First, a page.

What do you see?


A lady in yellow dawning a helmet and lying on a gaming stretcher. But the right bum seems bigger than the left oneo_O

That is a male skeleton athlete.
During elite racing the rider experiences forces up to 5G and reaches speeds over 130 km/h. In other words, this is not a discipline for a faint hearted person.


Ni mecho tu

I only see an athlete, what were we supposed to see? @Katombi naona ulikua unaangalia tako ya huyu athlete. I’m sorry to burst your bubble, this athlete is a man.

What are we expected to see?

PYEONGCHANG, South Korea — Tommie Smith and John Carlos raising their black-gloved fists on the medals podium at the 1968 Summer Olympics comes immediately to mind when many of us think about how race plays out at the Games.

While race has traditionally been a source of friction at the Olympics, the incremental rise in diversity puts these Winter Games in Pyeongchang in a new light.

We are, of course, in South Korea, and it and several Asian nations have sizable teams and contingents of fans, giving a jolt of diversity that was not as evident as in, say, Sochi, Russia, during the 2014 Games.

The first nation to march in the opening ceremony, after the customary kickoff by Greece, was the not-so wintry Ghana. (This was because the typical alphabetical order was determined by Korean, the language of the host country.)

Ghana’s sole athlete is Akwasi Frimpong, who races in skeleton, the event in which you sled headfirst down a twisting tubular sheet of ice at breakneck speed. He was born in Ghana but grew up in the Netherlands.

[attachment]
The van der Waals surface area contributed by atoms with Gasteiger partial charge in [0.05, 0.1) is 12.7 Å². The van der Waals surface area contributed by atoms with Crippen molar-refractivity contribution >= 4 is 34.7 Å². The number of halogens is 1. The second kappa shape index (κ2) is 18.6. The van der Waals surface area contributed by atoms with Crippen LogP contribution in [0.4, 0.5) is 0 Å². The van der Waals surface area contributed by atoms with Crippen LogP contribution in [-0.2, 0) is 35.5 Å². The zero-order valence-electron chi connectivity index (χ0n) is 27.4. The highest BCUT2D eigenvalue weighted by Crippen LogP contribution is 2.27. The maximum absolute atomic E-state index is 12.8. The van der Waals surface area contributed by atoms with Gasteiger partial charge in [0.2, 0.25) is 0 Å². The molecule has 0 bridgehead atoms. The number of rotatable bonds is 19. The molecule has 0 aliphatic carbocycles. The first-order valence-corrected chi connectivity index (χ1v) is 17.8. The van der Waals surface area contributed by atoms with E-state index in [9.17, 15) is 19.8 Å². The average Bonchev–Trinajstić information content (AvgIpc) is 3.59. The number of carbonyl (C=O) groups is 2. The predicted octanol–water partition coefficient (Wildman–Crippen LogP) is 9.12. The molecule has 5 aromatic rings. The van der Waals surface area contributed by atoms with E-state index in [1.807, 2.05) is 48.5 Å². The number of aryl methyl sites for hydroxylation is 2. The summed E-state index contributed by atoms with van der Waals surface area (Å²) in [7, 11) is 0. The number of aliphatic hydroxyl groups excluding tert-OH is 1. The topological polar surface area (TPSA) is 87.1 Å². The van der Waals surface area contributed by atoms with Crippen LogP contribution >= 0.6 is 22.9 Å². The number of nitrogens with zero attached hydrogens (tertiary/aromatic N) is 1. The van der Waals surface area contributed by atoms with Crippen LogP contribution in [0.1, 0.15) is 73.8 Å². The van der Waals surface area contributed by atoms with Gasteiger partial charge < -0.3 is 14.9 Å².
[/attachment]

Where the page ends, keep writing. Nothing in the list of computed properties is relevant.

He told me he did not wish to be seen as a kind of novelty act, but as a serious athlete with Olympic dreams, like most everybody else here.
“I don’t want to be just a media guy,’’ he said, because he also believes in getting his story out to inspire young people.

No athlete representing an African nation has ever won a Winter Olympics medal but he hopes to eventually get one.
You’ll be reading more about him and others in The Times soon.
Thirteen athletes from eight African nations are competing in South Korea, the largest representation of athletes from African nations in any Winter Games.

Many of those athletes, like Mr. Frimpong, are immigrants with dual citizenship who reside in nations outside of Africa. While there are few wintry training spots in Africa, there is plenty of desire to support the homeland with Olympic pride.

The United States Olympic Committee, too, claims much progress in fielding a diverse team, as you can read in the piece below by our reporter Talya Minsberg.
Maame Biney, an American speedskater with bubbling enthusiasm, has become a social media avatar of positivity.

But that old tension hasn’t disappeared.
Shani Davis, an American speedskater who was the first African-American athlete to win an individual gold at a Winter Olympics, denounced a perceived snub when he was not given the chance to carry the American flag at the opening ceremony.

Even so, the overall and quite noticeable lack of people of African descent makes me recall a joke a friend told me before I got here: “You know black people don’t ski,” which, of course, is not true. But it’s a wink at the lingering perception of the events here being “white” sports. (For the record, several African athletes are in Alpine skiing events.)

As is often the case, the march of progress when it comes to race is often slow and not readily discernible, but still must be noted.
Randy Archibold is the deputy sports editor of The New York Times.


KMA google images.

PS: I was looking for our sole athlete. Holla if you spot her. Did you know G is the first letter in the Korean alphabet?

Sabrina Wanjiku



Huyo mkenya alimaliza number ngapi kwa event yake?

If you find the event, kindly share.


Whaaat? I withdraw the bum comment.